breeder name is usually given as part of the bloodline.
A single bloodline is profound enough to make a topic
for an entire book.
(key coh coo' drue)
(kee coo' swee)
|Doitsu Platinum Koi with a Hi pattern,
means "a Chrysanthemum in water", is the same
as a Doitsu Hariwake with red markings or a metallic
||Color of gold, metallic, like the shiny
skin of a Yamabuki Ogon, "gold" has a range
of colors as seen in Hariwake - from yellow to red.
|Kindai Showa Sanshoku
(keen dye show' wah san' syow coo)
|Modern Showa. Kindai means "modern." The
term describes a Showa that has a lot of Shiroji. When
Showa was first developed, they were mostly covered with
Hi and Sumi, and had very little Shiroji. Those original
Showa are now called Hi Showa or Mukashi (old days) Showa.
Kindai Showa are an improvement that were developed from
the original Showa to have more Shiroji, which gives
them a more balanced appearance.
|Kin Gin Rin
|Glittering or diamond scales, Kin or
gold over red, Gin or silver over white and black, several
types of Kin Gin Rin used to be recognized but one variety
is now considered the standard, commonly shortened to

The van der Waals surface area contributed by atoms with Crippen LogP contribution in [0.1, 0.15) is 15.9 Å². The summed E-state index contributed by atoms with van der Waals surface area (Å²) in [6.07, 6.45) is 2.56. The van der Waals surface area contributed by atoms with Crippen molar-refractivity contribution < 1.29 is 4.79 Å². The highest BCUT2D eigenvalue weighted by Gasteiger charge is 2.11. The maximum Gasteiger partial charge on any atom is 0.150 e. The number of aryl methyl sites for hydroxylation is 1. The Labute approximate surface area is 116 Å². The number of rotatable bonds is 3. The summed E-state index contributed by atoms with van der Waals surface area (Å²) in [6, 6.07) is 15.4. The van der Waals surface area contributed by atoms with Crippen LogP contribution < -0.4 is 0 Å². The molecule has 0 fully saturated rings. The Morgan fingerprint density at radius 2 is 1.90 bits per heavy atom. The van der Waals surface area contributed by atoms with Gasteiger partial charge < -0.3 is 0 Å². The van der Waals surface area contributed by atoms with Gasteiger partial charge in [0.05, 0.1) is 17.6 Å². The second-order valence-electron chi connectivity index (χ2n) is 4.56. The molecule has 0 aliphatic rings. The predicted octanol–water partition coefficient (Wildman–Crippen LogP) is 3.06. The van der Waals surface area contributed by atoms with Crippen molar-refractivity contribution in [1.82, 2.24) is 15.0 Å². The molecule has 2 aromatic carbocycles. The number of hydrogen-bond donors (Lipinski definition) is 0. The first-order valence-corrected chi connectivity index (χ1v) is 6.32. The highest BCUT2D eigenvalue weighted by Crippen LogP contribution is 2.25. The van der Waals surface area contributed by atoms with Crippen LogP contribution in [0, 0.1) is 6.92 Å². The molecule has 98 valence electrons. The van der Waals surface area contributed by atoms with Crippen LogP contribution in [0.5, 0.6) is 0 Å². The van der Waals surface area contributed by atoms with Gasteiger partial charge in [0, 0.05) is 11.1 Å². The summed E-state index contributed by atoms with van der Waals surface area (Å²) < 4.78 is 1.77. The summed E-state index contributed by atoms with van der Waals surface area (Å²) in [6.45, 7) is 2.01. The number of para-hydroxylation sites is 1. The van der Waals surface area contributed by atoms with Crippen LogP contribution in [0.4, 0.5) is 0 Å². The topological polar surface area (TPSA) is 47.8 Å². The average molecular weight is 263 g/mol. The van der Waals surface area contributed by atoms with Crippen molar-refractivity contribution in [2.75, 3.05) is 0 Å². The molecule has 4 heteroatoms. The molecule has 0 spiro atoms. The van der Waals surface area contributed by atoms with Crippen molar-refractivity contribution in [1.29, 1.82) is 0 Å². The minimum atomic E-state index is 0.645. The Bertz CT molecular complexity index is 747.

|Kin Ki Utsuri
(keen' key ooht' sue ree)
|Metallic black Koi with gold markings
where the gold can range in color from yellow to red.
(keen' sho' wa)
(key' ray koh mee)
|Cut-in. Shiroji which cuts into Hi plates
from the belly. It is this Shiroji that forms stepped
patterns, complex patterns, and Inazuma patterns. The
position of the Kirekomi is important. It appears to
spread as the Koi gains weight. A Hi pattern without
Kirekomi would be called Ipponhi.
|Kiwa (key wa')
||Sharpness of all the edges of the pattern.
|Kohaku(coh' ha coo)
||White Koi with red patches.
|Koi-dangi(Koi' dan' gee)
||Japanese for enthusiasts "talking
|A workman who possesses excellent techniques and know-how in and whose true vocation is the production of Nishikigoi
(coh kes' nah mee)
|Scalation. Disorderly scales in scaled